On Friday, Atkins still looked a little shellshocked as he was swarmed by dozens of ecstatic family members and the beaming legal team from the California Innocence Project, part of the California Western School of Law in San Diego.

"This is the pinnacle of our existence," said project director Justin Brooks. "This is the whole goal: freeing the innocent."

Back at his cousin Tanya Franklin's house in South Los Angeles, Atkins dispensed hugs and fielded congratulatory phone calls. After decades of incarceration, he spent most of his time outside on the front lawn.

Franklin asked, "You want to come inside?"

"No," he answered, "I want air."

Atkins' conviction stemmed from a New Year's Day 1985 carjacking attempt in which flower shop owner Vincente Gonzales was killed.

Powell, an acquaintance of Atkins at the time, told police that Atkins and another man, Ricky Evans, had bragged about killing Gonzales. Both men were arrested. Evans was beaten to death in jail before the case could come to trial; Atkins was seriously injured in the same jailhouse fight.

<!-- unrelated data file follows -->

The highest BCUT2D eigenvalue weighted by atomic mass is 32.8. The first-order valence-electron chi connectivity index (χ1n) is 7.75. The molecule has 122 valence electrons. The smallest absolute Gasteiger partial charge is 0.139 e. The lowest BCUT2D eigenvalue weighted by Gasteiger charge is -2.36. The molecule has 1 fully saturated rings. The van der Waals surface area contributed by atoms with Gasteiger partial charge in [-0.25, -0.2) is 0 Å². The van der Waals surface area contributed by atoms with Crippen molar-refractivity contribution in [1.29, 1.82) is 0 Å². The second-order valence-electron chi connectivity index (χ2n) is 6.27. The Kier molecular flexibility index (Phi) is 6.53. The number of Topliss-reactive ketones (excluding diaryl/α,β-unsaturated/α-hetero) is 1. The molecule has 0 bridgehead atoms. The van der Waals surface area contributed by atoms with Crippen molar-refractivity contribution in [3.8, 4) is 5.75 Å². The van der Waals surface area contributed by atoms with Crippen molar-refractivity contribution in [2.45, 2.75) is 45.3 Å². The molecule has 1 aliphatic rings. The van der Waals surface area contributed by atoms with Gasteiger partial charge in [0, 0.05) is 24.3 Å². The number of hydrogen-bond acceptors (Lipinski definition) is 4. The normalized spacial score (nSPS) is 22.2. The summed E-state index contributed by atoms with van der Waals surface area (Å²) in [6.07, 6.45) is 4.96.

"I'm thinking about Ricky a lot today," said Atkins, who has remained in contact with Evans' mother.

If Evans had lived, "He would have been exonerated as well," Koen said. "It was the same evidence against him."

Police were unable to find Powell to testify at Atkins' trial. Instead, her testimony at a preliminary hearing was read aloud in court.

In his ruling releasing Atkins, Tynan wrote that Powell's absence from the trial was crucial. If she had appeared, subject to cross-examination from the defense, "her demeanor and other indicia of truthfulness and veracity, or their absence, would have been observed by the jury," Tynan wrote. "In all reasonable probability the result would have been more favorable" for Atkins.

Other evidence, such as a vague description of the suspects from the victim's widow, were deemed equally shaky in hindsight by Tynan.